I think it was his major pain throughout the entire life - that "emptiness which is never filled".
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By Leyla mumin on April 18 2002
Format: Paperback
Book Review
Always Running
By: Luis Rodriguez
Reviewed by: Erick Villalvazo
Have you ever thought about being in a gang? Well, in the book "Always Running" it tells how life in a gang can be so dangerous. When Luis came to the United States he was an immigrant and he had trouble finding friends. He was so desperate and lonely that he made friends with teens in the Lomas gang. Later on he got jumped into the Lomas gang and after so many fights, shootings and trouble he wanted to get out of the gang but his friends wouldn't let him.

When Luis was thirteen he was already in a gang. In school Luis was involved in many fights. He was suspended from school many times and was expelled once. He was also involved in many shootings. Many of his friends died in drive-by shootings from rival gang members.
By being in the gang Luis was in trouble all the time. He was in jail many times. His mom was tired of visiting him in jail. His mom tried to help him by talking to him but he just wouldn't listen. Nobody could change his mind.

When Luis was seventeen he began to think about the future. That's when he realized that being in the gang wouldn't have no future for him. Then he decided to get out of the gang. He didn't hang out with his friends anymore and decided to change for good.

The life lesson of this book is not to join a gang. It only gives you trouble and you might get killed or end up in jail. If you are thinking about joining a gang I think you should read this book first so that you learn what can happen to you if you join one. Think about it twice before you join a gang.
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By carlos on April 11 2002
Format: Paperback
This book keeps you away from your TV. It does not beat around the bush. It talks about an imperfect system in which we all live where racism, drugs, poverty, injustices, brutality, rapes, killings, and gang life is as common as the news you will see today. The author relates his own personal life which makes it more credible. He relates how gang life entangles many young ones and little by little leads them to destruction. You will gain lots of insight for you'll learn how gang people think why they do what they do and what leads them to commit the unthinkable. What impresses me most about this book is the fact that this guy is able to escape the death entanglement of this world which I compare as a diabolic spider web with its many filaments or threads which work like a magnet attracting the inexperienced and leading them to the very brink of the so called hell. A web thread could be the violent gang life. So if you want to know what it is to get out of the claws of death simply read this book.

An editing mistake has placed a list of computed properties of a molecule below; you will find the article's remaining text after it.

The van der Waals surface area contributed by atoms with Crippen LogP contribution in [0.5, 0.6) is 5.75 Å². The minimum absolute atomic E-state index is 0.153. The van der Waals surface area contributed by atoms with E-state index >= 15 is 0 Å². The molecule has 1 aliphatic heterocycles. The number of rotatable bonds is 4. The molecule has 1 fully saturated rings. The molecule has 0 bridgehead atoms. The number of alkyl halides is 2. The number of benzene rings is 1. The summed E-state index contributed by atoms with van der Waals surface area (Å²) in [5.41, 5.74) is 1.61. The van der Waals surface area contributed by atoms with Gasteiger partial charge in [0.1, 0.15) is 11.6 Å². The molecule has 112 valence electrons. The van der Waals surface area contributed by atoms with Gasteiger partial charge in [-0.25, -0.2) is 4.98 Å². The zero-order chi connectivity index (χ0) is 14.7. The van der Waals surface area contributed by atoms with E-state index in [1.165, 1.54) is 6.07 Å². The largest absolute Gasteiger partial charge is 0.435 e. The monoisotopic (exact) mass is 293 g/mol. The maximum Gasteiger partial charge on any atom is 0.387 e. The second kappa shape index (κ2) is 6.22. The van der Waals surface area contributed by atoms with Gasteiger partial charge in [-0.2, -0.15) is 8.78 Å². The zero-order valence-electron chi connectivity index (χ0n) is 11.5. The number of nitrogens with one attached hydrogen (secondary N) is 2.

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By Inna on April 9 2002
Format: Paperback
Inna Sergeeva
Always Running
Luis Rodriguez is the author of this famous and best-selling book. It is based on his biography that took place in Watts and East Los Angeles in the 1950's to the 1990's. Watts was an old community, primarily made up of black and Mexican people. It was a ghetto where country and city mixed together. East Los Angeles was also a run down community with a high rate of crime.
Ramiro, Luis' first child, has gone off again. He reminds the author of his gang days. The author fears Ramiro will cause harm to himself if nothing is done. In the preface the author talks about his family and about his life as an early journalist. The author also says that in writing the book Ramiro will change.
Always Running is the author's autobiography about moving from Mexico to Los Angelos. His family was poor and hoped to succeed one day. He did poorly in school because he and his family did not speak English. As the author grew up he experienced prejudice because he was Mexican. At ten he and his friends created 'clicas' (gangs) which they called Thee Impersonations. Luis Rodriguez was a young East L.A. gangster that had witnessed countless shootings, beatings, arrests, murders, suicides, and senseless acts of street crime by the age of twelve. Facing many tough times in his life, Luis turned to violence and gangs to get away from his problems. He felt closer to his fellow gang members than to his own mother, father, sisters, and brother. As a child, Luis never seemed to fit in: not even at school. He came from a dysfunctional family. At thirteen the author was already into drugs and gang violence. Throughout the book Luis Rodriguez talks about friends, school, gang fights, problems at home and his love life.